Your reaction to crisis determines the path your business is heading. Today, Eric Anderton shares with us some tips to help us navigate crisis. The biggest mistakes most CEOs make are panicking and hero’s syndrome. In this episode, Mark Brooks, the President of Permanent Equity, gives us a bird’s eye view of the different ups and downs that companies go through in their existence. Mark also discusses how CEOs should be leading through crisis. When you get a cross-functional team and lay all the cards on the table with that team helps a lot in becoming more rational during a crisis. To know more about leading through crisis, tune in to this episode now.
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Leading Through Crisis: Know Your Numbers, Nail Your Communication, And Manage Your Stress
How to manage your company through a crisis? That is the topic of conversation for this episode with my guest, Mark Brooks, the Co-President and COO at Permanent Equity. Mark is a second-time guest on the show, so you know that if I bring them back, it’s because they’re totally awesome. Permanent Equity invests with no intention of selling in family-held companies, headquartered in North America. They have twelve portfolio companies and a current capital base in excess of $300 million. Mark gets a bird’s-eye view into companies as they go through the different ups and downs of their existence. He has a particular interest in helping companies when they hit a crisis.
We talk about the importance of a CEO looking into their metrics and budgets, the importance of over-communicating appropriately to people, the nature of the crisis that you’re going through, how to collaborate with your management team to overcome a crisis in your company, how to make cuts, which cuts to make, and which cuts not to make in your business. Also, how to manage your own help, health, and peace of mind as you’re going through a crisis. I know you’re going to get tons of value from this conversation. Make sure that you are paying close attention. If you are a CEO or a president, this is the episode for you. Feel free to share it with others as well. Please give the show a rating or a review wherever you get your shows. Enjoy my conversation with Mark.
Mark, welcome back to the show.
Thanks, Eric. I’m really glad to be here.
I want to tell the readers our last conversation about incentivizing performance made it into my book, Construction Genius, as one of the chapters. I want to thank you for coming back on the show, and I’m hoping to have a similar, impactful conversation here.
I hope I can make the cut on the second book.
The topic is about managing in crisis. I want to begin right out of the gate by asking you. What are the biggest mistakes CEOs make when a crisis hits their business?
I’ll talk about two. One is panic, and the other is Hero syndrome. One of the first problems that we can create for ourselves is panicking when crisis comes up. Owners, founders, and CEOs of businesses tend to have a bias for action, and that’s why they are where they are. Sometimes, we find that our greatest strengths are also our greatest weaknesses. When we get into a time of crisis, we can be bent towards just doing things.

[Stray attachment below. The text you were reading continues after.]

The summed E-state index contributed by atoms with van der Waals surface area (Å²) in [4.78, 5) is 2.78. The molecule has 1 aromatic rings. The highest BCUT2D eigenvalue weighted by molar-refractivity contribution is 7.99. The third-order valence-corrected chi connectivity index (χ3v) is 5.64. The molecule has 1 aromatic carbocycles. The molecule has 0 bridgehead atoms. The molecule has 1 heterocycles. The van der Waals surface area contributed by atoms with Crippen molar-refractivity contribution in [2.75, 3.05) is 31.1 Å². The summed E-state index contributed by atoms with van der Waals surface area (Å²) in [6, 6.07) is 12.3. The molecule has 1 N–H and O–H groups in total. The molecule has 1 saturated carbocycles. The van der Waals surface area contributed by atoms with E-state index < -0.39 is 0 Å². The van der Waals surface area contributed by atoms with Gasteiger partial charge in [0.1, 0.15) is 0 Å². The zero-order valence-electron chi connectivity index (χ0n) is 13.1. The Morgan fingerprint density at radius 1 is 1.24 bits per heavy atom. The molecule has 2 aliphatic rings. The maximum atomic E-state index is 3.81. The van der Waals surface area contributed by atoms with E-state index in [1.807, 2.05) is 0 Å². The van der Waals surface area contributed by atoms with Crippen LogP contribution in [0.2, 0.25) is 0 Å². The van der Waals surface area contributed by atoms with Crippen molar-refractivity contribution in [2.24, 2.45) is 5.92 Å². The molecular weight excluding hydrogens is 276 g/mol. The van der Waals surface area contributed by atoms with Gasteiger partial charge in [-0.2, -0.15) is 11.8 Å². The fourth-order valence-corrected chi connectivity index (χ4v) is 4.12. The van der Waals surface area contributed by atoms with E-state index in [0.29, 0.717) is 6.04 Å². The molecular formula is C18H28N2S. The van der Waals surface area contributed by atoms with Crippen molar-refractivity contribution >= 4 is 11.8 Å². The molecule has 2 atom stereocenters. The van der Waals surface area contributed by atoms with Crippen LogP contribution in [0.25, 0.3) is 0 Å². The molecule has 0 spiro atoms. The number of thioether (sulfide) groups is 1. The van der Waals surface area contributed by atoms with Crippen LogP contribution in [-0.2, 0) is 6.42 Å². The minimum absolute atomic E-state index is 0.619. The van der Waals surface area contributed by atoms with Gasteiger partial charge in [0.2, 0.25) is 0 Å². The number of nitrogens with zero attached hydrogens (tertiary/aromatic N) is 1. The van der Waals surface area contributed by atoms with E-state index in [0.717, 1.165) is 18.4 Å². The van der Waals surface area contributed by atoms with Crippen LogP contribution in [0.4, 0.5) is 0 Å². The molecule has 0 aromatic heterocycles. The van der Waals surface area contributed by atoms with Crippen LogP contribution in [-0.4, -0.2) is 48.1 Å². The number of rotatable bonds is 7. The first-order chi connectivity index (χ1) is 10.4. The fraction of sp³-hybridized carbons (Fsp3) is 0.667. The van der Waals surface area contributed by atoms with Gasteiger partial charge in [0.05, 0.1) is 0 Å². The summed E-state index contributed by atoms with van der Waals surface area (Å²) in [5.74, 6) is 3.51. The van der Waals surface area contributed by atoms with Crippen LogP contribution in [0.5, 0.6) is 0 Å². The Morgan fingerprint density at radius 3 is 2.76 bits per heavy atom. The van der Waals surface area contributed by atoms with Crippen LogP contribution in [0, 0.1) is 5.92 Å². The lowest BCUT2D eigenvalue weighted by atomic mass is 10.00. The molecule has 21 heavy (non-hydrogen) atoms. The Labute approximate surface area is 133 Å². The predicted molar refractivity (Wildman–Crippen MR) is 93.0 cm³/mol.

We go into fight-or-flight mode and just start reacting. We start calling people, doing things, maybe making discounts for our customers, or cutting people, and we don’t give ourselves time to sit down and think through what the situation means for our business and how we should be reacting. Panic is the first one. Sometimes, it doesn’t even feel like panic. It feels like, “I’m taking action. I’m doing what I need to do as the CEO,” which leads to the second problem, which is Hero syndrome. It can look like a couple of different things.
The first is, “I need to get us out of this. I’m going to take all of the responsibility on my shoulders. I don’t want anyone else to freak out about this, so I’m going to hold all the information close to the vest so that I can solve this and no one else freaks out.” That can lead not only to burnout, but frequently, when it’s an actual crisis, we don’t have the bandwidth to handle everything that needs to be handled. We’re not asking for help. We’re not confiding in friends and family that we’re going through a stressful time, so we tend to get unhealthy. Those are the two biggest mistakes, panic and highly related to that Hero syndrome or the hero complex of, “I’m going to be the one to get us out of this.”
Let’s talk about panic. First, how can I recognize that and begin to work through that emotional response to get to something a little more rational and more helpful when the crisis hits?
I’d combine a couple of different concepts. One is, I hope that you’ve got a group of folks inside your company, either your leadership team or a loosely affiliated group of folks who you can confide in with what the business is going through. Being able to share that with a group of folks inside the business who understand the levers that you have available to pull is a critical first step. I’m guessing the reason that you have them on your team is because they’ve got good ideas and have shown themselves to be capable operators and capable of handling their area. They’re going to think of things that you’re not in terms of responding to the crisis. We will tend as people to gravitate as individual contributors towards the things that we know best.